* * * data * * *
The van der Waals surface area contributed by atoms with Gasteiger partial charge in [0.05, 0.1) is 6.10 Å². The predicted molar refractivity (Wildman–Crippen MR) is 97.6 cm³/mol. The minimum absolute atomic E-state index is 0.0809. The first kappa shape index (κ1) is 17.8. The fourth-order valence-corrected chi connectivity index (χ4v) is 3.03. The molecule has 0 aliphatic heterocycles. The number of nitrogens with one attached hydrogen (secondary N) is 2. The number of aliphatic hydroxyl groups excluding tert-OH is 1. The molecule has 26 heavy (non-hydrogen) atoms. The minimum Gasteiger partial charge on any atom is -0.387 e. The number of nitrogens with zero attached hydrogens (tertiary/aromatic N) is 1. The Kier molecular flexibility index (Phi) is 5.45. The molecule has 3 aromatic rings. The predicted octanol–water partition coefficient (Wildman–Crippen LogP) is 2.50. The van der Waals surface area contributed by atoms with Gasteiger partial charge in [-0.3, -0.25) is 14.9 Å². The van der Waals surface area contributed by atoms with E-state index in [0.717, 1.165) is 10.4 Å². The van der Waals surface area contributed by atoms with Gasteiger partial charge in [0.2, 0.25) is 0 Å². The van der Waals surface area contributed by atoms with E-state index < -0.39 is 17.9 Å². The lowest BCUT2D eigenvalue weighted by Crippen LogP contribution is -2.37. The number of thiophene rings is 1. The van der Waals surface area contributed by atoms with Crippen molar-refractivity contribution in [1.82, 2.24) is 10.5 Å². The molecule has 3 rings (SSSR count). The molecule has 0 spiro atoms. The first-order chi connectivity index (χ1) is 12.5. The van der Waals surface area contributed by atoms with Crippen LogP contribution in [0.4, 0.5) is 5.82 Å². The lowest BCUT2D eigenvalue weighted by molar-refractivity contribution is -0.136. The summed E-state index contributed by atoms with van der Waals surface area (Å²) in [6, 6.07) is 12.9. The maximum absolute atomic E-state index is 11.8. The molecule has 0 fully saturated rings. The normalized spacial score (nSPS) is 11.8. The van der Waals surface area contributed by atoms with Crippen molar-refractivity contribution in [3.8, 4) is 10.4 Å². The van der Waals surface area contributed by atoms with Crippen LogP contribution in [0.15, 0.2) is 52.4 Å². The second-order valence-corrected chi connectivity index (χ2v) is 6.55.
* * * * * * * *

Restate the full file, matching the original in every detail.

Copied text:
The van der Waals surface area contributed by atoms with Gasteiger partial charge in [0.05, 0.1) is 6.10 Å². The predicted molar refractivity (Wildman–Crippen MR) is 97.6 cm³/mol. The minimum absolute atomic E-state index is 0.0809. The first kappa shape index (κ1) is 17.8. The fourth-order valence-corrected chi connectivity index (χ4v) is 3.03. The molecule has 0 aliphatic heterocycles. The number of nitrogens with one attached hydrogen (secondary N) is 2. The number of aliphatic hydroxyl groups excluding tert-OH is 1. The molecule has 26 heavy (non-hydrogen) atoms. The minimum Gasteiger partial charge on any atom is -0.387 e. The number of nitrogens with zero attached hydrogens (tertiary/aromatic N) is 1. The Kier molecular flexibility index (Phi) is 5.45. The molecule has 3 aromatic rings. The predicted octanol–water partition coefficient (Wildman–Crippen LogP) is 2.50. The van der Waals surface area contributed by atoms with Gasteiger partial charge in [-0.3, -0.25) is 14.9 Å². The van der Waals surface area contributed by atoms with E-state index in [0.717, 1.165) is 10.4 Å². The van der Waals surface area contributed by atoms with Gasteiger partial charge in [0.2, 0.25) is 0 Å². The van der Waals surface area contributed by atoms with E-state index < -0.39 is 17.9 Å². The lowest BCUT2D eigenvalue weighted by Crippen LogP contribution is -2.37. The number of thiophene rings is 1. The van der Waals surface area contributed by atoms with Crippen molar-refractivity contribution in [1.82, 2.24) is 10.5 Å². The molecule has 3 rings (SSSR count). The molecule has 0 spiro atoms. The first-order chi connectivity index (χ1) is 12.5. The van der Waals surface area contributed by atoms with Crippen LogP contribution in [0.4, 0.5) is 5.82 Å². The lowest BCUT2D eigenvalue weighted by molar-refractivity contribution is -0.136. The summed E-state index contributed by atoms with van der Waals surface area (Å²) in [6, 6.07) is 12.9. The maximum absolute atomic E-state index is 11.8. The molecule has 0 fully saturated rings. The normalized spacial score (nSPS) is 11.8. The van der Waals surface area contributed by atoms with Crippen molar-refractivity contribution in [3.8, 4) is 10.4 Å². The van der Waals surface area contributed by atoms with Crippen LogP contribution in [0.15, 0.2) is 52.4 Å². The second-order valence-corrected chi connectivity index (χ2v) is 6.55.